New data shows workplace stress is at an all-time

high, but managers can take practical steps to

support their employees.


Cesar Carvalho

July 08, 2022
Management Review

In recent years, business leaders have become increasingly aware of the toll that stress takes on employees. In one recent survey, nearly three-quarters (73%) of CEOs said their organizations offer assistance for managing stress.

But even the best intentions don’t always lead to positive results. And a new global analysis conducted by Gallup found that stress levels in the workforce have reached “an all-time high” — topping the previous year’s record levels. Forty-four percent of workers surveyed said that they had experienced a lot of stress during the previous workday. Most (60%) said they felt “emotionally detached” at work, and 19% were downright miserable. “Employee engagement and well-being remain very low, and it’s holding back enormous growth potential,” the survey found. In the United States, workers are among the most stressed in the entire world.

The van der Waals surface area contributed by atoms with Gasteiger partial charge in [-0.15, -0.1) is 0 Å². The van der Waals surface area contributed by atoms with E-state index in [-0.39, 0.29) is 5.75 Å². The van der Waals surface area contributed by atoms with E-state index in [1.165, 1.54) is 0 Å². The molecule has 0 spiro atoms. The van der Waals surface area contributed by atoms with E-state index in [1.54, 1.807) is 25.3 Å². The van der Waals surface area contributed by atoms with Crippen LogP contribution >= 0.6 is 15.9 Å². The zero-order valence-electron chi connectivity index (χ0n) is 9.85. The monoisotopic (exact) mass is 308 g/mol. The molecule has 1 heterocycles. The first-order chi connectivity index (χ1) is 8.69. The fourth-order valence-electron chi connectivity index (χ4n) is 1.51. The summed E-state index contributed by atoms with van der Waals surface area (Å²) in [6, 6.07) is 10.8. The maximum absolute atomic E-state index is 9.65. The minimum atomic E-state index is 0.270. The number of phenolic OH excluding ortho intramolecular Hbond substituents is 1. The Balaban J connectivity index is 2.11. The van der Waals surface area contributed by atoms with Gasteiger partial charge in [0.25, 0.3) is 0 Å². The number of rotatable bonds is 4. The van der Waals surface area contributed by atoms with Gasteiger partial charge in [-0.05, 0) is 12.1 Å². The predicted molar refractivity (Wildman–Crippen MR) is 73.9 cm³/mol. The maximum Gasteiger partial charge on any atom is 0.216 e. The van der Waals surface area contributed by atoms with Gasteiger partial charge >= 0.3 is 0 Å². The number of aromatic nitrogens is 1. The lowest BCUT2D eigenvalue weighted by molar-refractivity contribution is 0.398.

Like many executives, I’ve had to lead my own staff through especially stressful times, particularly during the pandemic. And because of the nature of my work at Gympass, I’m also constantly engaging with all kinds of businesses to help them improve wellness in their ranks. These experiences have shown me what works and what doesn’t. In this article, I offer three ways managers can make a difference when it comes to combating stress and supporting employee well-being.

Take a Holistic View

Offering meditation at work is nice, but this alone won’t do much to alleviate stress levels if the root causes are left unaddressed. For that matter, making sure your insurance includes coverage for mental health is another important part of incremental change, but it’s not enough on its own.